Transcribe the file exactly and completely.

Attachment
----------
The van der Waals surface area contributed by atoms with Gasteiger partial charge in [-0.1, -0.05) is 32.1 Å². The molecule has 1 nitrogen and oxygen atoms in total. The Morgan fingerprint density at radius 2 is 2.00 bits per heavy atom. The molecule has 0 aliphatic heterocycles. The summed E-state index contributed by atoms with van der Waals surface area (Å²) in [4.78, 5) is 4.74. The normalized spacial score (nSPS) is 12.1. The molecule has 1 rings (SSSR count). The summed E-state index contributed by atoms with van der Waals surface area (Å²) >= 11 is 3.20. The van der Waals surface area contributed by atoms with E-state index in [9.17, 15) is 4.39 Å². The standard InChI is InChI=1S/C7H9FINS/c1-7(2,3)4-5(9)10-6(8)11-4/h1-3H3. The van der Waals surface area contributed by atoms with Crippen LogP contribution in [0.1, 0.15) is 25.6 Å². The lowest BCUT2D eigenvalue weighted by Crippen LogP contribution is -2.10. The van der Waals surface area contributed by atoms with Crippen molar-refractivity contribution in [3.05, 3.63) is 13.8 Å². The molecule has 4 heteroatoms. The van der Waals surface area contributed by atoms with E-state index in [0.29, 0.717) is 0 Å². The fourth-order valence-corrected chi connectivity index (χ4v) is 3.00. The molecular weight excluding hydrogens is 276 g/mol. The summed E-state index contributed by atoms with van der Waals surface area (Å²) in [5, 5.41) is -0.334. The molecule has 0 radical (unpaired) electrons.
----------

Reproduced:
The van der Waals surface area contributed by atoms with Gasteiger partial charge in [-0.1, -0.05) is 32.1 Å². The molecule has 1 nitrogen and oxygen atoms in total. The Morgan fingerprint density at radius 2 is 2.00 bits per heavy atom. The molecule has 0 aliphatic heterocycles. The summed E-state index contributed by atoms with van der Waals surface area (Å²) in [4.78, 5) is 4.74. The normalized spacial score (nSPS) is 12.1. The molecule has 1 rings (SSSR count). The summed E-state index contributed by atoms with van der Waals surface area (Å²) >= 11 is 3.20. The van der Waals surface area contributed by atoms with E-state index in [9.17, 15) is 4.39 Å². The standard InChI is InChI=1S/C7H9FINS/c1-7(2,3)4-5(9)10-6(8)11-4/h1-3H3. The van der Waals surface area contributed by atoms with Crippen LogP contribution in [0.1, 0.15) is 25.6 Å². The lowest BCUT2D eigenvalue weighted by Crippen LogP contribution is -2.10. The van der Waals surface area contributed by atoms with Crippen molar-refractivity contribution in [3.05, 3.63) is 13.8 Å². The molecule has 4 heteroatoms. The van der Waals surface area contributed by atoms with E-state index in [0.29, 0.717) is 0 Å². The fourth-order valence-corrected chi connectivity index (χ4v) is 3.00. The molecular weight excluding hydrogens is 276 g/mol. The summed E-state index contributed by atoms with van der Waals surface area (Å²) in [5, 5.41) is -0.334. The molecule has 0 radical (unpaired) electrons.